How to Bond With Your Bunny
How to Get Your Bunny to Feel Safe
Getting a new little bunny is a very exciting experience. They are so soft, cuddly, and cute that you just want to hug and cuddle them. If you get two it’s even cuter because they clean and groom each other, snuggle together, and make your heart melt. But what if your bunny doesn’t want to be cuddled and kissed?
It’s not uncommon for rabbits to be shy and cower from people, or even get angry and thump when you try to touch them. I've recently adopted two new buns — a bonded pair. One is a dwarf and one is a lop. So far, we have taken bonding with them quite seriously. We do this by spending time with them and not intruding too much when they obviously want to be alone. Although we have made some headway, they are still extremely cautious. Bobby, the dwarf, is so small he crawls from room to room and will suddenly run when frightened. Bo is braver in that when she knows there is food involved, she comes running over. She doesn't like to be picked up at all but will sometimes allow a little head rub before scampering off.
All of this is totally normal because rabbits are prey animals and lack trust by nature. But, this trust can be won over with a little time and effort. Showing your bunnies that you don’t want to harm them and that you love them will be the most rewarding experience. The main point to remember is that you are not trying to train or tame the bunny; you're gaining its trust.
If you do have an anxious little bunny, don’t fear. There are ways of bonding with your rabbit.
Some rabbits bond well with people, be it a specific person or just in general. Others feel intimidated, anxious, and scared.
The Signs of an Anxious Bunny Are:
- Cowering from you, or just running away when you try to get close.
- Thumping their feet (to show anger).
- Scratching and wriggling when you pick them up.
- Sitting with their backs to you.
- Being very stiff. When I say this, I mean that they will sit there staring rather than getting comfortable.
When a rabbit feels threatened, these are the signs of his fear. If a bunny doesn’t flop down or jump around, then it is more than likely not feeling safe. Feeling safe is hugely important to bunnies, and when they do feel safe, it is very obvious. My bunny Cocoa runs free in the house, and she binkies, flops down in front of the fireplace, licks us, runs around our feet, purrs, and talks to us. These are all signs of a happy bunny.
What to Do to Get This Bundle of Joy to Cuddle You?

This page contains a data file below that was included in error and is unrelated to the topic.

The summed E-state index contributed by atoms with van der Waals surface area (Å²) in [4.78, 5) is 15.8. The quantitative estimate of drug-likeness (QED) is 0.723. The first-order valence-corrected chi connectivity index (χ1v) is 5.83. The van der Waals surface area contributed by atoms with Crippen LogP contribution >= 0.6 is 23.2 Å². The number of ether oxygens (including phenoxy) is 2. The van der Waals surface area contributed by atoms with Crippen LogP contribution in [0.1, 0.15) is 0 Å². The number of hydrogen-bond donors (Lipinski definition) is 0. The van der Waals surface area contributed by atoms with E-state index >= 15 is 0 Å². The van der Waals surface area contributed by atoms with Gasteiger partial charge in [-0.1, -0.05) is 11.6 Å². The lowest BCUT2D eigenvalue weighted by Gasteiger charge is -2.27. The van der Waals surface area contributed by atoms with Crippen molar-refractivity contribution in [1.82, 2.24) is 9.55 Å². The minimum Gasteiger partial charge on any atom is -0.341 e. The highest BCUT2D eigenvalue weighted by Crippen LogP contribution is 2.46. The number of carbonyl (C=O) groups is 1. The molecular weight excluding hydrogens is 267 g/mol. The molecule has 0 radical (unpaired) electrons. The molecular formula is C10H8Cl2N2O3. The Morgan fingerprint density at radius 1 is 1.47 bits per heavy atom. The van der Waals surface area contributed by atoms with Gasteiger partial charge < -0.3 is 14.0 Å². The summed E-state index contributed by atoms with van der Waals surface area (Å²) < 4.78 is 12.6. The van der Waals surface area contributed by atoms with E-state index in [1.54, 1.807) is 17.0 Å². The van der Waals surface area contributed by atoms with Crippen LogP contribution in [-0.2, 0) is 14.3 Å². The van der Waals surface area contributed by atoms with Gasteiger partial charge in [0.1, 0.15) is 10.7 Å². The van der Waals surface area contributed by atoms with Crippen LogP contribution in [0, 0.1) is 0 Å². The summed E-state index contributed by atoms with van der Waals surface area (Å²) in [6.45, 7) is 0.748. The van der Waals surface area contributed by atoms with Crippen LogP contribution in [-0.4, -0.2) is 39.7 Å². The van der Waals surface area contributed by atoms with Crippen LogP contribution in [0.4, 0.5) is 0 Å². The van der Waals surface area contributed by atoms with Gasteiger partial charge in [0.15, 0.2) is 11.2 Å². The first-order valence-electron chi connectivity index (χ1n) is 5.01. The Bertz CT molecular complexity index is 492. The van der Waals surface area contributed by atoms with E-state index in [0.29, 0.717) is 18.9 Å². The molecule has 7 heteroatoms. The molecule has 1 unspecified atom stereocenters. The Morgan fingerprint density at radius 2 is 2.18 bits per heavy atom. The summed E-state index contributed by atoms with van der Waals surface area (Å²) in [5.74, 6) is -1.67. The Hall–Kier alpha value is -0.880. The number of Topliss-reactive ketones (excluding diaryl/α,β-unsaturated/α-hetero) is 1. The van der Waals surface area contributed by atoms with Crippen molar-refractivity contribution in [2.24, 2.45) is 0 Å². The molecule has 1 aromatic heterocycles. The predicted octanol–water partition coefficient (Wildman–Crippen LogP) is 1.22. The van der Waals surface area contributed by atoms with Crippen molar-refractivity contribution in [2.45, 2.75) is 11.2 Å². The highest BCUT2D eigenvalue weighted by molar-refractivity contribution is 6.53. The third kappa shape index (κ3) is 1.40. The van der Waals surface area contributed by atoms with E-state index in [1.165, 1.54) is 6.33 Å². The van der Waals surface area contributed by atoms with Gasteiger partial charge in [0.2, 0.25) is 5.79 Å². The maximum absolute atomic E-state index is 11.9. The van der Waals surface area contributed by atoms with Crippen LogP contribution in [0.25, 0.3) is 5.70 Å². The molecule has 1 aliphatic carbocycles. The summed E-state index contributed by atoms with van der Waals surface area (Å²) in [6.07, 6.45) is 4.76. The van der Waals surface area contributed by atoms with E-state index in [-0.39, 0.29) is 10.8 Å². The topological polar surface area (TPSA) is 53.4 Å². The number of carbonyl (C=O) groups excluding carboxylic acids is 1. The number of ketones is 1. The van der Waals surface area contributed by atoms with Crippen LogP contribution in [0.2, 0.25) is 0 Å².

- Talk to your rabbit: I talk to Cocoa constantly and she responds by purring, jumping up, and licking us. Always talk in a very calm and composed voice. They can sense how we are feeling, so if you talk high and loud it will frighten them.
- Get on their level: Getting down on the ground to pet and talk to your bunny will help greatly. He will feel less intimidated by your size because you’re not moving him for your comfort, but you're making sure he feels comfortable.
- Watch your bunny: Sit and watch your bunny’s movements in the house. This way you are learning about the rabbit’s personality and letting him comfortably check out the house. Bunnies are very curious, so they love investigating. You will also see where their favourite places are and where they like to pee.
- Treat your bunny: Treats are a very effective way of getting your bunny to trust you. Showing the bunny that there are advantages to being close to you will definitely work. Using small amounts of apple, banana, and broccoli will soon win him over.
- Stroking and cuddling: When you’re down at bunny's level and she is comfortable sitting beside you, stroke her back gently and talk soothingly to her. Over time, you will be able to rub her ears, her cheeks, her nose, and cuddle her! If your bun doesn’t agree to the initial petting, then it might take a bit longer. Some rabbits are not as cuddly as others but they will show affection in other ways. Check this link for signs of a happy bunny.
When you finally bond with your bunny, it will be a very rewarding relationship. The happiness these little furry critters bring is absolutely priceless and will bring years of joy!
This article is accurate and true to the best of the author’s knowledge. It is not meant to substitute for diagnosis, prognosis, treatment, prescription, or formal and individualized advice from a veterinary medical professional. Animals exhibiting signs and symptoms of distress should be seen by a veterinarian immediately.